As far as media coverage and attracting the invaluable ire of one’s opponents is concerned,Evolution Sunday was a success, ranking national publicity and a deliciously-juvenile rebuttal from the staff of Intelligent Design headquarters, the Discovery Institute. In a statement titled, “On Evolution Sunday, It’s Give Me That Old Time Darwinist Religion,” the Discovery Institute objected to Evolution Sunday’s theme of arguing for the compatibility of religion and evolution, and accused the approximately 450 churches participating in the event of hypocrisy, for trying to make a “faith-based case” for “Darwinism.” “‘Why do Darwinists think it is not okay for people to criticize Darwin on religious grounds, but it is just fine to defend him on religious grounds?'” the statement asked. That this is rather a simplified version of the Evolution Sunday argument — individual sermons aside, the event was officially intended not to make a divine case for evolution, but merely to argue there’s room enough for both science and God — is probably to be expected, and for a project that’s driven by churches, it’s a moot point. But it’s a good question to keep in mind for when debates ranging from Intelligent Design to environmentalism to poverty rise to the level of legislation or lawsuits, such as in the California lawsuit over federal funds being used to publicize pro-evolution religious statements or scriptures.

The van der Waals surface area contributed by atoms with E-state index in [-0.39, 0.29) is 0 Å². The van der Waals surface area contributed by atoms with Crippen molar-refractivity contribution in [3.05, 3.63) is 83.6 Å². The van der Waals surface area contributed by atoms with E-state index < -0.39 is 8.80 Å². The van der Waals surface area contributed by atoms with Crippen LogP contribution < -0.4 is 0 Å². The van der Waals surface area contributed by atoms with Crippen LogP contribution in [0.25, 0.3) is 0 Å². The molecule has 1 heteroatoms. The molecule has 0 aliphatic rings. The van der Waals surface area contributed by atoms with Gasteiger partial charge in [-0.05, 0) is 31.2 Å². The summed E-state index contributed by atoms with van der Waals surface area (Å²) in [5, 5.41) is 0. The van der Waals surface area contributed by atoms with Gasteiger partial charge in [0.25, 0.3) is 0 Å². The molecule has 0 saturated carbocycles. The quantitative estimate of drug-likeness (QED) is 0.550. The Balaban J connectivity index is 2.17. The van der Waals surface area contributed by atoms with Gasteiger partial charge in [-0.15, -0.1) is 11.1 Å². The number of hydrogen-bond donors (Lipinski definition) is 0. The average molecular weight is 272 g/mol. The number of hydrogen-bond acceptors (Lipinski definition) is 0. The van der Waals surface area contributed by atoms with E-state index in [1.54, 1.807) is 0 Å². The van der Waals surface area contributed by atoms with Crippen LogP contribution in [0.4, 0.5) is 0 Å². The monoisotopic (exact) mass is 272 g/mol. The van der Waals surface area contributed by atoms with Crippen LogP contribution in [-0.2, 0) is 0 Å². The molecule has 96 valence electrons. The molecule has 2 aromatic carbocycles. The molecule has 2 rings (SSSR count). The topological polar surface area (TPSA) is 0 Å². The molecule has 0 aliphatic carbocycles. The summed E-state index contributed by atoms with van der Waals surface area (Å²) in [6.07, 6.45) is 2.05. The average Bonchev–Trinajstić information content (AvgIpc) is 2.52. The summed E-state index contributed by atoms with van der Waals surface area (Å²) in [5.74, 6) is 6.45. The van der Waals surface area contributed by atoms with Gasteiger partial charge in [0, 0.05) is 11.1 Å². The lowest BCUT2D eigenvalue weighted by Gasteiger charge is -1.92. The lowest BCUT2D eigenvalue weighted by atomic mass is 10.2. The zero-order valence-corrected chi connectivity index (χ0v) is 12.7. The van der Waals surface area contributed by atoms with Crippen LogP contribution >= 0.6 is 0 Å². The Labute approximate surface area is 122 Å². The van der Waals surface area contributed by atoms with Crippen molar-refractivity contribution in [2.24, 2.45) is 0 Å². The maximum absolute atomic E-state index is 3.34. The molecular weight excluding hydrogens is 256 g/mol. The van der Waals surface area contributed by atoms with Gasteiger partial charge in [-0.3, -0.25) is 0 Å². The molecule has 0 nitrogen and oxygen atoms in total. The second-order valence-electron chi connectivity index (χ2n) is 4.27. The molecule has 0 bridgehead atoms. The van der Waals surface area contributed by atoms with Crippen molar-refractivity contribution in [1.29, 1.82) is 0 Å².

13 February 2006